Polson is poised to complete one of the largest infrastructure projects in its history and address long-standing water quality concerns plaguing the Flathead River.
Work is underway on the city’s new $17.6 million wastewater treatment facility.
Gov. Steve Bullock announced earlier this week that Polson was approved for a pair of State Revolving Fund loans totaling $14.6 million that will fund continued development of the plant.
Polson’s current wastewater treatment facility, located along Kerr Dam Road downstream of Flathead Lake, was built in 1981. The last major improvements occurred in 2001.
The new plant, which broke ground in April and is slated for completion in fall 2018, will address water quality issues tied to effluent discharged into the Flathead River. Polson exceeded wastewater discharge limits several times in the last decade, prompting multiple monitoring violations through the Environmental Protection Agency and eventually leading to a $40,000 penalty in 2008.
The city, acknowledging health risks associated with the discharge, developed a compliance plan to meet E. coli limits and other disinfection requirements in 2015 until the new treatment facility is completed.
“We were unable to consistently treat wastewater in accord with the city’s discharge permit,” Polson City Manager Mark Shrives said in a press release. “Our treatment infrastructure was aging and outdated, and we discharge into the Flathead River, which as a high-use recreation area has more stringent standards for water quality.”
Polson Mayor Heather Knutson said various options were discussed to address the aging wastewater treatment facility, including upgrades to meet EPA standards. But those constant upgrades would have amounted to “bandages” that would cost more in the long run than building a new state-of-the-art facility, she said.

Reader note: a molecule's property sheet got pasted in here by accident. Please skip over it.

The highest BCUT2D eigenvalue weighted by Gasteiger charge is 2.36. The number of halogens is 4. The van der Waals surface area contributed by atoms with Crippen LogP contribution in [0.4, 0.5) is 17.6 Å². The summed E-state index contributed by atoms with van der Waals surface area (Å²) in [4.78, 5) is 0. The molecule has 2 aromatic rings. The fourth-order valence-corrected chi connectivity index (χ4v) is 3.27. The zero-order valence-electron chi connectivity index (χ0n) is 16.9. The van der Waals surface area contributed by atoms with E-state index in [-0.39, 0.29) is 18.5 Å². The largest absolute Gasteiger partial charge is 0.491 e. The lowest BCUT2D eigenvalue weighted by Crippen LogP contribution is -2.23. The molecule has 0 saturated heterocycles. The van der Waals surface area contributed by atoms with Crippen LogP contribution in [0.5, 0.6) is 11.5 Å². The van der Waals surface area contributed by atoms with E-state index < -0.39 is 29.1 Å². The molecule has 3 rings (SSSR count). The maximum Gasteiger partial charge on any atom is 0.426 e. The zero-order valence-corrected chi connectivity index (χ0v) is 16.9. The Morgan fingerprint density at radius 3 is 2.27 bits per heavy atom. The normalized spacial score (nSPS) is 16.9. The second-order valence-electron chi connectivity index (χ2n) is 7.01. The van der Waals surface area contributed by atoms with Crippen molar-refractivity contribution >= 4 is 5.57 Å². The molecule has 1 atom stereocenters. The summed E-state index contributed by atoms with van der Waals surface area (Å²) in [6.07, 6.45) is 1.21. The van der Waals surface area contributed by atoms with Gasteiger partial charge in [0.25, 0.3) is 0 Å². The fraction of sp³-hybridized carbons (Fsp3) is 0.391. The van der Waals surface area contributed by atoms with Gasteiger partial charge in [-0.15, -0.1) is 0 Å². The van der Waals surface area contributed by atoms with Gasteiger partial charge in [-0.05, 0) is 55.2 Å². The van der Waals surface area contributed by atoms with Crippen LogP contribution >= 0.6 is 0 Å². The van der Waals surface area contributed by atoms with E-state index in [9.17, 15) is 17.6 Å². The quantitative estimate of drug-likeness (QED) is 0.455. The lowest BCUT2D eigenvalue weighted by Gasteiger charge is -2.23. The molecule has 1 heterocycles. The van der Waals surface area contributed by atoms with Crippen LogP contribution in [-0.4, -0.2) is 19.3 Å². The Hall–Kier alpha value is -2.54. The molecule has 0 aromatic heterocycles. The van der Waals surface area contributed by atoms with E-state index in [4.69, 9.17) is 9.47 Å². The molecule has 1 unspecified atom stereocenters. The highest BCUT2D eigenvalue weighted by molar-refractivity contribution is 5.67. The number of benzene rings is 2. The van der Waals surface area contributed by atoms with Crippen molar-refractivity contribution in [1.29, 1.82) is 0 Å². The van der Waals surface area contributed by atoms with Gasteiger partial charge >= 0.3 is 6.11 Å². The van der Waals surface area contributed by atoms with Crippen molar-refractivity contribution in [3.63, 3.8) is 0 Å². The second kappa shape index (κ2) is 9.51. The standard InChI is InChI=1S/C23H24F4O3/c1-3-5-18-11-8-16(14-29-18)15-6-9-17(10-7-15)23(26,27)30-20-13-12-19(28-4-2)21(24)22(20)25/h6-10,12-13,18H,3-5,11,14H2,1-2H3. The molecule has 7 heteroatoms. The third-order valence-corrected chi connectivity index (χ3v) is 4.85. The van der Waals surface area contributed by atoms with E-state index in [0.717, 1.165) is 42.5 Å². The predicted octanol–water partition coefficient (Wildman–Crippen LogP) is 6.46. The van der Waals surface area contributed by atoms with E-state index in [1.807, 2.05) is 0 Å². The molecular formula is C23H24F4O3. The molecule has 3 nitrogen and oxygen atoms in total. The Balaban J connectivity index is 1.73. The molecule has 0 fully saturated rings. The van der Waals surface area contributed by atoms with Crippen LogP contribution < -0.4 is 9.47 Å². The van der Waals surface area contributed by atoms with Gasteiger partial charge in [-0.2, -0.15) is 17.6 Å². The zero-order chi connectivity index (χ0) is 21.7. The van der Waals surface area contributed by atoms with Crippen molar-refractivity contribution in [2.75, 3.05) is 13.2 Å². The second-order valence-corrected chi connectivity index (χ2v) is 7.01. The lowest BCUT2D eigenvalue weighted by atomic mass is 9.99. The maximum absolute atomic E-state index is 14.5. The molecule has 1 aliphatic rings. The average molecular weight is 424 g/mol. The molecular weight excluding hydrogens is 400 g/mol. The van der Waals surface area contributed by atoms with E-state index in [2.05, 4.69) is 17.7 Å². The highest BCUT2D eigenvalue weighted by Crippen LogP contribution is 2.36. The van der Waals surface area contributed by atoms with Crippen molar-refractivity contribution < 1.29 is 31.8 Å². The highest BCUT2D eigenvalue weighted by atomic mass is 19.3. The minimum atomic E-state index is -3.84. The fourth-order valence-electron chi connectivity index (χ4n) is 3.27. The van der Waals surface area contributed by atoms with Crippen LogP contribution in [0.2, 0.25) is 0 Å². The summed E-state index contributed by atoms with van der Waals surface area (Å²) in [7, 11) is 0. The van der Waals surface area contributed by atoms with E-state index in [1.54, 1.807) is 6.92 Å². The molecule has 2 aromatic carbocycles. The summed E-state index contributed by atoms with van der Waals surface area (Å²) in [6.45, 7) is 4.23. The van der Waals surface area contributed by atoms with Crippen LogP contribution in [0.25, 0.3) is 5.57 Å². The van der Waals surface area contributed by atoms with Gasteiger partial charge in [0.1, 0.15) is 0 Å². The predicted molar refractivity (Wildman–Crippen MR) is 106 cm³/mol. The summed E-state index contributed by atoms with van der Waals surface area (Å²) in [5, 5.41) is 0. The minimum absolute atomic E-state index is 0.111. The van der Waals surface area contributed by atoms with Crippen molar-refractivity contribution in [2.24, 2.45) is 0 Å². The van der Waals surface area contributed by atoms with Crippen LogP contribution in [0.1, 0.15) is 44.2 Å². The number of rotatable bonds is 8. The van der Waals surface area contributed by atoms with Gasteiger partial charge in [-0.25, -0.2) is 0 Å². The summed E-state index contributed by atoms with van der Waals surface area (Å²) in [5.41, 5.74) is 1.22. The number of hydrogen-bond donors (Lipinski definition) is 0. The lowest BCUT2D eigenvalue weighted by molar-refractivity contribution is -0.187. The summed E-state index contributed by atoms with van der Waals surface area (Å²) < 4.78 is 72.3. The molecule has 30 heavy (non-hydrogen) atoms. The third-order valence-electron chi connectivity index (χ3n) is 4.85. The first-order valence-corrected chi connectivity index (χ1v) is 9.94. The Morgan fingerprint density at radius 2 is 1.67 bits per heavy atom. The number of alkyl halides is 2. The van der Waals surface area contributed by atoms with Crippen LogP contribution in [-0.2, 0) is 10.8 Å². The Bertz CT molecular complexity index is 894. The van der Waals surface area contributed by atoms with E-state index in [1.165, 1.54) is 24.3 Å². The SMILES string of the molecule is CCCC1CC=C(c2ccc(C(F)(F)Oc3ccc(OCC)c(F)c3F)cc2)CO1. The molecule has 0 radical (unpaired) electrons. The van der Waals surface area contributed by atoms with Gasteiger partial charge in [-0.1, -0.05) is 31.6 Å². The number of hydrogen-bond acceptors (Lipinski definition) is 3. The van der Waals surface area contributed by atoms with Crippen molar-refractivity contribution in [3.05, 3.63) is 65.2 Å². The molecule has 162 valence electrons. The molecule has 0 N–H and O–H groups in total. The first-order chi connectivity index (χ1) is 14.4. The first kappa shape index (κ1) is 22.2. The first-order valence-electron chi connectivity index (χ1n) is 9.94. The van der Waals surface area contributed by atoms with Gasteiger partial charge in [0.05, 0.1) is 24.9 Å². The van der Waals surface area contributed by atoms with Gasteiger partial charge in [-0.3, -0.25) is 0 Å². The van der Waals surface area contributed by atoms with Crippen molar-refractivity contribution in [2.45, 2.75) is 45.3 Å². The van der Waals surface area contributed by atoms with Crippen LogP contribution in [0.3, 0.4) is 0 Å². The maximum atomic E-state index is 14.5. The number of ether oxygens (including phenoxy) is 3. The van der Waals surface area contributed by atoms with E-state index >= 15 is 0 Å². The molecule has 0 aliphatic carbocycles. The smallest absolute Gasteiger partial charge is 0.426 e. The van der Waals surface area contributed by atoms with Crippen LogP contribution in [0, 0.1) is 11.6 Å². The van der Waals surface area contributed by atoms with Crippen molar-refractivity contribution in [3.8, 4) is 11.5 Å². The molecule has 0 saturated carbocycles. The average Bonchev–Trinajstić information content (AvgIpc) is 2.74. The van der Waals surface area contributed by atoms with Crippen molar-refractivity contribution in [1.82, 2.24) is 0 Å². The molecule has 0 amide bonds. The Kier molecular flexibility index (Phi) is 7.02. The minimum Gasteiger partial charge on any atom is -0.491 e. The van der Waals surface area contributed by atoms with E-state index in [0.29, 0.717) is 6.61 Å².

“This is much needed for our environment and the safety of all and getting the requirements met,” she said.
To design and fund the new plant, the city received several grants, including a $750,000 Treasure State Endowment Program grant and a $125,000 Renewable Resource Grant. Through the state’s SRF program, Polson will receive two loans: a 30-year loan for $14.2 million with a fixed-interest rate of 2.5 percent and a 30-year, $400,000 loan at 2.5 percent that could be forgiven if certain conditions are met.
The sizable project has also impacted taxpayers through their monthly utility bills. The city has enacted two sewer rate increases since late 2014 with a potential third hike poised for spring 2018. An average resident in Polson was previously paying roughly $20.38 a month for sewer, a rate that doubled to $42.39 in late 2014, according to Polson Finance Officer Cindy Dooley. In spring 2016, the average sewer fee increased to $56.48 a month. The potential third increase, which would be used to service the debt on the state loan, would add an additional $10 a month to an average resident’s sewer fee.
Dooley said the rate increases helped the city avoid incurring sizeable debt to fund the project in the last year.
The new treatment system will feature up-to-date technology to meet current and anticipated water quality regulations, protecting public health and safety, as well as water quality in the Flathead River system, according to the governor’s office. DOWL of Bozeman is the project’s engineering firm; Swank Enterprises of Kalispell is the project contractor.
“Modern infrastructure is vital to our economy and to the livelihood of our communities,” Bullock stated. “This investment will protect the health and well-being of our citizens, increase access to and quality of the water, and better prepare the community for new growth and development, all while creating good-paying jobs for Montanans.”